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Tips for Grant Applications from Sue Ziebland in discussion with the Early and Mid-Career Researchers and DPhils, 28 September 2020

  1. Get on a funding committee early on.  This will give you great insight into how funding committees work and think.  You will need to get a few grant applications under your belt first.
  2. A well written grant application that is understandable and convincing to anyone with any background is vital
  3. Programme managers – they are very nice people and if you’re not sure if your grant proposal is a good fit then do contact them and ask them.  They are very happy to be contacted and by approaching them you will create a better impression of yourself than if you don’t.  It is the opposite of what most people think.
  4. Find out who in the Department has sat on the committee you’re applying to and speak/meet with them.  Or speak to another researcher who’s been successful
  5. Grant writing workshops – Sue hopes to run one virtually later this term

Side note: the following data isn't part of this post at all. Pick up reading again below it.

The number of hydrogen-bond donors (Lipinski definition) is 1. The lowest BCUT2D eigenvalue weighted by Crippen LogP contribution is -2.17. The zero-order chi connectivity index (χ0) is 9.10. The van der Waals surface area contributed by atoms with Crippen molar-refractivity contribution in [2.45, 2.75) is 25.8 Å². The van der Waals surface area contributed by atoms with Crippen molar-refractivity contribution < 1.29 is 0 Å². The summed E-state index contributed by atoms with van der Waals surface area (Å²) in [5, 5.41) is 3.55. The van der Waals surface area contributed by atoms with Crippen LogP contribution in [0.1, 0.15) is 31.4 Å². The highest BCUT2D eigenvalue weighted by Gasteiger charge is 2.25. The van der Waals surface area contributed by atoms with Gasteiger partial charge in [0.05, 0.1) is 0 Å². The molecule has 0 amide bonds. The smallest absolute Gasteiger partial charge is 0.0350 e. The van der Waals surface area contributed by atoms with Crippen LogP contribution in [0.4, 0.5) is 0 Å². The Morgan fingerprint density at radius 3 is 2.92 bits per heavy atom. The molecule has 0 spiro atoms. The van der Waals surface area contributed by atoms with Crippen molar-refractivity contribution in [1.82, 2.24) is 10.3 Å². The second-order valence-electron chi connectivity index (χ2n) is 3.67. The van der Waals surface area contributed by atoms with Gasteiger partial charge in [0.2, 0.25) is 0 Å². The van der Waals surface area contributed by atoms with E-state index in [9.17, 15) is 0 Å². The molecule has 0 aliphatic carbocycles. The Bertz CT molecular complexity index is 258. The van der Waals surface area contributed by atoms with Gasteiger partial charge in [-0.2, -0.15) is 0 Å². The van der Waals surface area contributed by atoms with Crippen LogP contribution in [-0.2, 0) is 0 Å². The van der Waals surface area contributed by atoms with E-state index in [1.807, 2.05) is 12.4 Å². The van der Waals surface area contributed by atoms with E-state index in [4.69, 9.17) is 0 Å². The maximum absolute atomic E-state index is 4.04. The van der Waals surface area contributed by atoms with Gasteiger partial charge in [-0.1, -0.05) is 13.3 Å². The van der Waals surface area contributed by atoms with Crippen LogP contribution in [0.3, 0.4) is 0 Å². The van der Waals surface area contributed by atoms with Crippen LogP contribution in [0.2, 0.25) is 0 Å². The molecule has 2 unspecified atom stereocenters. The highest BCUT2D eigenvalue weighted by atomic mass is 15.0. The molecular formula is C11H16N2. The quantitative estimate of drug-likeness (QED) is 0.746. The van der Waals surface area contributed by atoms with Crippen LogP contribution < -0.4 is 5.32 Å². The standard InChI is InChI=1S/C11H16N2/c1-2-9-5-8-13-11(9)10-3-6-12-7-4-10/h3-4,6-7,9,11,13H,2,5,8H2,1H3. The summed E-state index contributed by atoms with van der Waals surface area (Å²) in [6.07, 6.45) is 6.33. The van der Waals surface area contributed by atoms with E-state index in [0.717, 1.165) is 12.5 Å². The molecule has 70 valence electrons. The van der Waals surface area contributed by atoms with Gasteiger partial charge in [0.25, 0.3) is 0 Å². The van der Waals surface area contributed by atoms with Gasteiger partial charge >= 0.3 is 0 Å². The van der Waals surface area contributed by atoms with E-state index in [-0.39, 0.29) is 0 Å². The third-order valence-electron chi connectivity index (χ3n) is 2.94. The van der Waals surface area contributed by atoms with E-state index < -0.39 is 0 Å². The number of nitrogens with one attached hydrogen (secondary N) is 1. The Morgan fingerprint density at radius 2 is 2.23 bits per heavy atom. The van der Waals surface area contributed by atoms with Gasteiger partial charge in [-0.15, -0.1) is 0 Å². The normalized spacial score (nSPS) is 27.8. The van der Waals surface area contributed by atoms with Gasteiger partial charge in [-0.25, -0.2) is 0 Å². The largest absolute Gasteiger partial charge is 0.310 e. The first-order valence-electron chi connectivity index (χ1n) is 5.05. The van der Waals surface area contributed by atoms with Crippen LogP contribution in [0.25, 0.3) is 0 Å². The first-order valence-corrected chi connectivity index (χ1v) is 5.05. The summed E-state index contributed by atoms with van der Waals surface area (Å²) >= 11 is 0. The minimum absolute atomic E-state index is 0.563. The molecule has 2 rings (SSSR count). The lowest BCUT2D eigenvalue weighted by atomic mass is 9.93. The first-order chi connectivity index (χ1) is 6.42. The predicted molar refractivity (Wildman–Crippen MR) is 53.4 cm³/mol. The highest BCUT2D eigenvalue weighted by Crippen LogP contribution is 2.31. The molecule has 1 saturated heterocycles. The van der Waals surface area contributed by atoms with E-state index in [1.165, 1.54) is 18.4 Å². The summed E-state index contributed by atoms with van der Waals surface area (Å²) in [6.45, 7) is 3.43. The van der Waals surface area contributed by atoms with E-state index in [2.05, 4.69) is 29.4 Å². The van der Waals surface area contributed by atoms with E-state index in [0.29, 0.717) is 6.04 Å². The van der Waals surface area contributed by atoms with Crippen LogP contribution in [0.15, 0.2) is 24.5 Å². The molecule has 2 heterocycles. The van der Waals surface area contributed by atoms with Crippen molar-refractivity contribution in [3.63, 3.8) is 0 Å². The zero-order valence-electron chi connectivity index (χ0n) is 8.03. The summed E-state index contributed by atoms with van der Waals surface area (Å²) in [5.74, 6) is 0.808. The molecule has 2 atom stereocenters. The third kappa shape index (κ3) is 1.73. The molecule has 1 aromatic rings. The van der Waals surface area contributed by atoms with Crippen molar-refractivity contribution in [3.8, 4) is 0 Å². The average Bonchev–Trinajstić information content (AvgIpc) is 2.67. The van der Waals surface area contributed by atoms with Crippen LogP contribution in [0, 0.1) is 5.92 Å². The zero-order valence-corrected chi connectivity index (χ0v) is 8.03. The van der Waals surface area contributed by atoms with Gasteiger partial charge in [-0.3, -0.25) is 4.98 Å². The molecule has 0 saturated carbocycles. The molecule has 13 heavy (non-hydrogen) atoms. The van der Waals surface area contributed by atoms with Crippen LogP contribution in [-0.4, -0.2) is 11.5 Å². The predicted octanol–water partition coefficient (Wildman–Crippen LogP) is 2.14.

6. For each objective think why?  Write about why it’s important.  Then why this team is the right one.  Who on this team has got expertise in systematic reviews for instance, if there isn’t someone then you need to look at reaching out to someone who is so they can collaborate with you.
  7. Think about what makes a coherent proposal.  Think strategically who to have on the grant.  What’s the method you’re going to use to meet your objective and how will you achieve that
  8. Be respectful and nice to the reviewers.  They are doing this for free in their own time.  They will be delighted to receive a beautifully written clear proposal. 
  9. Leave time for colleagues to read through this.  Agree to do this for each other. 
  10. The grants process is stage 1, then feedback then do stage 2.  Do not ignore feedback you receive.  The exact same people who reviewed your stage 1 app will review your stage 2 so if you have ignored their feedback this will not go down well with the reviewers.  while sending feedback is standard practice in NIHR and most UKRI not all funding committees have a 2 stage process (and some don't give any feedback apart from a yes or no!)

Research Design Service 

The Research Design Service can advise and have online resources:

Home - Research Design Service South Central. The National Institute for Health Research (NIHR) funds the Research Design Service (RDS) to provide research design and methodological support to health and social care researchers across England to develop grant applications to the NIHR and other national peer reviewed funding programmes.

Funding Deadlines

Research Design Advisory Panel; Pre-Submission Review Panel; Essential Guide

Essential Guide to Grant App…

The course is funded and hosted by NIHR Research Design Service South Central